In regards to this statute, an accident is considered to be any physical contact between your vehicle and any other vehicle, a pedestrian, or any object/property at the scene of the incident which leads to undesirable and unplanned results that could have been avoided. Also, the alleged driver has to be the proximate cause of the unfortunate incident. Finally, this law applies regardless of the amount of damage caused to property, or where the accident occurred, even if on a highway, public road or even on private property.

As noted earlier, passengers aged 16 years and over who are in a vehicle which is alleged to have been involved in a hit and run accident, are bound by law to report the incident to any law enforcement agency in case the driver fails to comply as required by the Virginia code. This applies to both cases of attended or unattended property. The passenger should make a written report to the law enforcement, within 24 hours of the accident as it is stipulated under Virginia Code 46.2-895 and Virginia Code 46.2-897.

What does a Prosecutor have to Prove for a Conviction in a Hit and Run Charge in Virginia?

If you as a driver in the Commonwealth of Virginia left the scene of an accident in which you were involved in without fulfilling the requisite legal obligations, it might be assumed that you escaped avoiding being charged with Driving Under the Influence (DUI) of alcohol or drugs, you did not possess a valid driver’s license as it is required by law or your car was not insured. However, these assumptions may not be enough or even necessarily convict you for a hit and run offense.

A Virginia prosecuting attorney is bound by law to prove the following facts beyond any doubt in order to obtain a conviction in criminal proceedings. They will have to show the court that you were a driver or a passenger in the alleged vehicle which drove off from the accident scene, that you had or should have had the perception that an accident which resulted in damage to property or injuries to other road users had happened, and that you as a driver did not make a stop as close to the scene as possible to report your personal details as required or to render help to the victims.  In Addition, as a passenger of over 16 years or more, you never bothered to report the incident within 24 hours as it is obligated by law.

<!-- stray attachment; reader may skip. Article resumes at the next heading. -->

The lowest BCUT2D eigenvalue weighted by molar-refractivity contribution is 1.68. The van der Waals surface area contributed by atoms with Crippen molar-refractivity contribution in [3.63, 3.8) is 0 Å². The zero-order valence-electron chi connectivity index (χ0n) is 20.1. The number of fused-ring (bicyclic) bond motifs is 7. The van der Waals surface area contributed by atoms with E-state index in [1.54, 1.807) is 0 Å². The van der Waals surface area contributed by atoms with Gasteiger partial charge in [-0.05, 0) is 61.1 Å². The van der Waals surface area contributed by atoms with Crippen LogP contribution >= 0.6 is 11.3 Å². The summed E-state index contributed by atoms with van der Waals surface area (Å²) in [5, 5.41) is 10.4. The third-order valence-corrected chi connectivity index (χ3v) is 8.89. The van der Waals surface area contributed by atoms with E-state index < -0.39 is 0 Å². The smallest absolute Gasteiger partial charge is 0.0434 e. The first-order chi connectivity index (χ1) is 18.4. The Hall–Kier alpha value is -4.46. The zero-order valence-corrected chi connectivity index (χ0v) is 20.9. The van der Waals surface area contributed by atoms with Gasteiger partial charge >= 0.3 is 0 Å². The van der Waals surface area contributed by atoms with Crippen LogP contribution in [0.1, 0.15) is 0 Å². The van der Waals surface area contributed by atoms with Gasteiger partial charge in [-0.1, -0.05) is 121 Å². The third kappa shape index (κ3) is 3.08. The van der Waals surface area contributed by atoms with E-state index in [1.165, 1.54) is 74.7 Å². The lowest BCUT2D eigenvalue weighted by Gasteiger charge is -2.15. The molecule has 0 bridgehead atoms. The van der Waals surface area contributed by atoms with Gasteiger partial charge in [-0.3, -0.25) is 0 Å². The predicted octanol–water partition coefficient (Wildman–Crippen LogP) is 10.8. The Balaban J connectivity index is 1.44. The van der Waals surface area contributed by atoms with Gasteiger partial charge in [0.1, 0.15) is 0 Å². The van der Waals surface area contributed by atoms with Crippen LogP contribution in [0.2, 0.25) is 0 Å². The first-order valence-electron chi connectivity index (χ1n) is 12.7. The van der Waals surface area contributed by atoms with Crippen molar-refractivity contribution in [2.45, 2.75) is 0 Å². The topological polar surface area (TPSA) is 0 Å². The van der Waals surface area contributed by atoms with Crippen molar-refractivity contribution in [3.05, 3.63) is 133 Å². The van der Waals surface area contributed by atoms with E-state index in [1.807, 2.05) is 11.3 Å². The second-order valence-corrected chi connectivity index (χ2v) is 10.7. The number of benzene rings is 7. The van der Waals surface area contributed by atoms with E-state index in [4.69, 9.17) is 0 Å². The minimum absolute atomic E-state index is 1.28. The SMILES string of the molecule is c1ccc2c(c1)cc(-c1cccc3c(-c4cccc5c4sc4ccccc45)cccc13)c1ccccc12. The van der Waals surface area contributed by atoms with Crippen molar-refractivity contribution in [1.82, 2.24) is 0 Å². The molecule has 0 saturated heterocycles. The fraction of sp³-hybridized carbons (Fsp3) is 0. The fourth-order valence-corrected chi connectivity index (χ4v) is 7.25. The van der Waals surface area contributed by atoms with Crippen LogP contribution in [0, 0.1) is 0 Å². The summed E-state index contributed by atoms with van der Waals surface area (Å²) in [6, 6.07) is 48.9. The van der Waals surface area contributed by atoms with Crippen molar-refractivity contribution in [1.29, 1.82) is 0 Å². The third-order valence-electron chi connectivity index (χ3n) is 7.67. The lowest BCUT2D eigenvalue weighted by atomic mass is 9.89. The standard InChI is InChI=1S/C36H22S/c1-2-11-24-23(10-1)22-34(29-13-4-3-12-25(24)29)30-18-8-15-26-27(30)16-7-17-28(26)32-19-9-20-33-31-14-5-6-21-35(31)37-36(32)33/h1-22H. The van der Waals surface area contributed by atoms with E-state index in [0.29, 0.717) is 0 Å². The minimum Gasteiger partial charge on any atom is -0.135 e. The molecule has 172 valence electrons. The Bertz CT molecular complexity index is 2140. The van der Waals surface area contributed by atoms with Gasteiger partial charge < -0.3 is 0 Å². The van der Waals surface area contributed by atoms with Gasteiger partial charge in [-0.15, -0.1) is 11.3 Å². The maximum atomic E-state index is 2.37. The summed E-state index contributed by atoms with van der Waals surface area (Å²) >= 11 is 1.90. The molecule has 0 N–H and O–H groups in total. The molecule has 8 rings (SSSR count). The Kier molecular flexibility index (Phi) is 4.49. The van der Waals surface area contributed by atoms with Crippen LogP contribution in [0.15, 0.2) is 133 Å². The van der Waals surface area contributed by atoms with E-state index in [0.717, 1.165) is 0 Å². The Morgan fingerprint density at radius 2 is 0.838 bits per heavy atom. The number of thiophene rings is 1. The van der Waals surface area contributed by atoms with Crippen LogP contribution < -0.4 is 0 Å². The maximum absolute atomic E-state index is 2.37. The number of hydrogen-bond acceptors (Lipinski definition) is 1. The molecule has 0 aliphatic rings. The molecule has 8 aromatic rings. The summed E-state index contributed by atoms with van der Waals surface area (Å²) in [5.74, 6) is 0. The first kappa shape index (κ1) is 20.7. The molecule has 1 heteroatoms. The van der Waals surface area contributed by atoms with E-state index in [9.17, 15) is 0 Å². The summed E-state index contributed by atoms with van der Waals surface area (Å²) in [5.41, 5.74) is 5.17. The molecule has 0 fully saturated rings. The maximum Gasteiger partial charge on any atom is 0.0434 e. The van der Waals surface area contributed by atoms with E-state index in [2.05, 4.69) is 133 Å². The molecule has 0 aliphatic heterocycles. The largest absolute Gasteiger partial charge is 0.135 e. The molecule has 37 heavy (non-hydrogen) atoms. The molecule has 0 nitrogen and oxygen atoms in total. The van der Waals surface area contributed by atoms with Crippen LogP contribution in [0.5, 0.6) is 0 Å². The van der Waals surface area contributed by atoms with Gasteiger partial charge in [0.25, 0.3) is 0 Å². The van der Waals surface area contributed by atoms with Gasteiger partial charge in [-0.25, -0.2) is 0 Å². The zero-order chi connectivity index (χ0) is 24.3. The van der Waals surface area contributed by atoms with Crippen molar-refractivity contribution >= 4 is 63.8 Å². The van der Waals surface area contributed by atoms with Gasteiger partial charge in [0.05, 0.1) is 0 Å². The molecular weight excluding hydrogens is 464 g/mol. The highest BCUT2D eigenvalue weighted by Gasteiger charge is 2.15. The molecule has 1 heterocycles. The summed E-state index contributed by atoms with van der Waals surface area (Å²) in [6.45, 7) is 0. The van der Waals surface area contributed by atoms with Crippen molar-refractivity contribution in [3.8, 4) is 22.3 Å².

The commonwealth attorney is also bound by law to affirm to the court that you did not make any attempt to contact the victims of the unfortunate incident nor did you leave a noticeable note at the scene indicating your contact information.

What are the Penalties for a Hit and Run Conviction?

In Virginia, the punishment for a hit and run conviction is determined by;

  1. Whether the defendant was a passenger or driver in the alleged vehicle,
  2. Whether the property or vehicle damaged in the incident was attended to or not,
  3. Whether the victims of the accident sustained any injuries or fatalities,
  4. The total cost of the damage caused.

In case you were the driver in a hit and run accident which resulted in death or injury of the victims or led to the damage of attended property whose cost exceeds a thousand dollars ($1000), you could face a Class 5 felony charge. A conviction under this class of felonies could lead to a jail term of 1-10 years and a two thousand five hundred dollars ($2500) fine maximum.